Issue 20: An admissions officer advises on how to best find fit and how two sentences can make or break your essay
Exclusive Insider Interview: Admissions Officer, Whitman College (2/3)
How admissions officers react when parents pretend to be their kids. A school that pays for their accepted students to fly to campus. And how admissions is more intuitive than calculated. This week, SocratesPost continues our exclusive insider interview with Soka University admissions officer, Aaron Perry, who delves into the inner workings of student SoCal college. To catch up from the first part of our interview, click here.
Mercy at SocratesPost: Was there ever a fight that broke out in the admissions office because someone really wanted someone and someone else who disagreed said, ‘you know what, let’s fight over this!’?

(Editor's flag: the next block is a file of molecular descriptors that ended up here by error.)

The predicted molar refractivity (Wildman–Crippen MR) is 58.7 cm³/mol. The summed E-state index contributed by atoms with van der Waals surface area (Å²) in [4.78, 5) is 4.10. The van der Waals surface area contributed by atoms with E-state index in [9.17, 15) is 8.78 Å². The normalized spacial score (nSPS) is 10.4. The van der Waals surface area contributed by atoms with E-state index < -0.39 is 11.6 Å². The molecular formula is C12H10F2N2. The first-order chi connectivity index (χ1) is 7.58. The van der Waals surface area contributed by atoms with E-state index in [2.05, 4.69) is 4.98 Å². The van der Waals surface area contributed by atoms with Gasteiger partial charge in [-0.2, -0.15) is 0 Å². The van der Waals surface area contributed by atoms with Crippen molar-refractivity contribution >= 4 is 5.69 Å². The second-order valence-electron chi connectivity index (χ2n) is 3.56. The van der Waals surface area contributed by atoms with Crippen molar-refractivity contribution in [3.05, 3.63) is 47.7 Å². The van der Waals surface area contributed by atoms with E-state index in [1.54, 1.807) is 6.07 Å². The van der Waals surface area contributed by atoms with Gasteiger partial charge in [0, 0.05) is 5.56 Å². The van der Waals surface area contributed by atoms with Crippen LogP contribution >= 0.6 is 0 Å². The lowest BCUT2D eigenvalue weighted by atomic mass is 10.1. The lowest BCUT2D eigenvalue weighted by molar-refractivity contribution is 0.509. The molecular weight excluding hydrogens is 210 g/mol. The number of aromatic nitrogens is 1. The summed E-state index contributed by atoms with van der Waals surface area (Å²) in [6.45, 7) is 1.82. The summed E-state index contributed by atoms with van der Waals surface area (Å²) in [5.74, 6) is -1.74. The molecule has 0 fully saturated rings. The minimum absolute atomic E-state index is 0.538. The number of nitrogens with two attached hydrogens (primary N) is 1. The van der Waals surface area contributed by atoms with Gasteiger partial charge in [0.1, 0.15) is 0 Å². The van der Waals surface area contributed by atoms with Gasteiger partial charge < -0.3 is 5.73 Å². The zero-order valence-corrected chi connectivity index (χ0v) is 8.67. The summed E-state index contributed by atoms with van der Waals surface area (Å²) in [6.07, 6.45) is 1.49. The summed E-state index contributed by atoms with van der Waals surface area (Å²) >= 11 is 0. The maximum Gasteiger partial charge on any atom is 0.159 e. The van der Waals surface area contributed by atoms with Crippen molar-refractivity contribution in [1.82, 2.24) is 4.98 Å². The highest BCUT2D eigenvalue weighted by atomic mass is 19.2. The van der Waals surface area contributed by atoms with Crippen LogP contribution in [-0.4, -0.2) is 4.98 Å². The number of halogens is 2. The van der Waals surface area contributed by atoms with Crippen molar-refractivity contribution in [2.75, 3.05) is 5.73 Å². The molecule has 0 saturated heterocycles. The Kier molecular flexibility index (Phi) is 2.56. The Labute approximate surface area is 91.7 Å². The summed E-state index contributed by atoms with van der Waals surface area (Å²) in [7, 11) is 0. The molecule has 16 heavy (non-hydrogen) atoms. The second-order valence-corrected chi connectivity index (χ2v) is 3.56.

Henry at Whitman: Being my first year at Whitman, I haven’t seen it yet. The early decision committee, thankfully, was pretty smooth because we definitely hit the admissions priorities in terms of athletics and where the recruits come from. There were only one or two disagreements between athletics and certain talent scholarships that went out to students. The early decision round tends to have a higher acceptance rate because in a way it’s self-selecting. The students who apply have tended to usually be interested in Whitman for a long time and can really articulate why they see themselves thriving here. It’s easier to admit them just because they really advocated their way to Whitman. So, there wasn’t too much disagreement there. I would definitely expect there to be disagreement in the regular decision round, just because, again, we all have our interest from regional areas and different things that play in. It ultimately just comes down to laying the ground rules at the beginning and having all of the officers agree with each other that we’re going to have biases, we’re going to have certain attachments to kids and if it gets too heated, the director’s word is final. He’s been here for four or five years so he knows what the institution needs and what the president is looking for in terms of admissions and if a decision is made, it is for a reason. It’s not just throwing you down because you’re a new officer or because we don’t like your certain area – there’s always going to be a reason to it. Even if it’s difficult, he has to make sure we’re still respecting each other even if we have disagreements.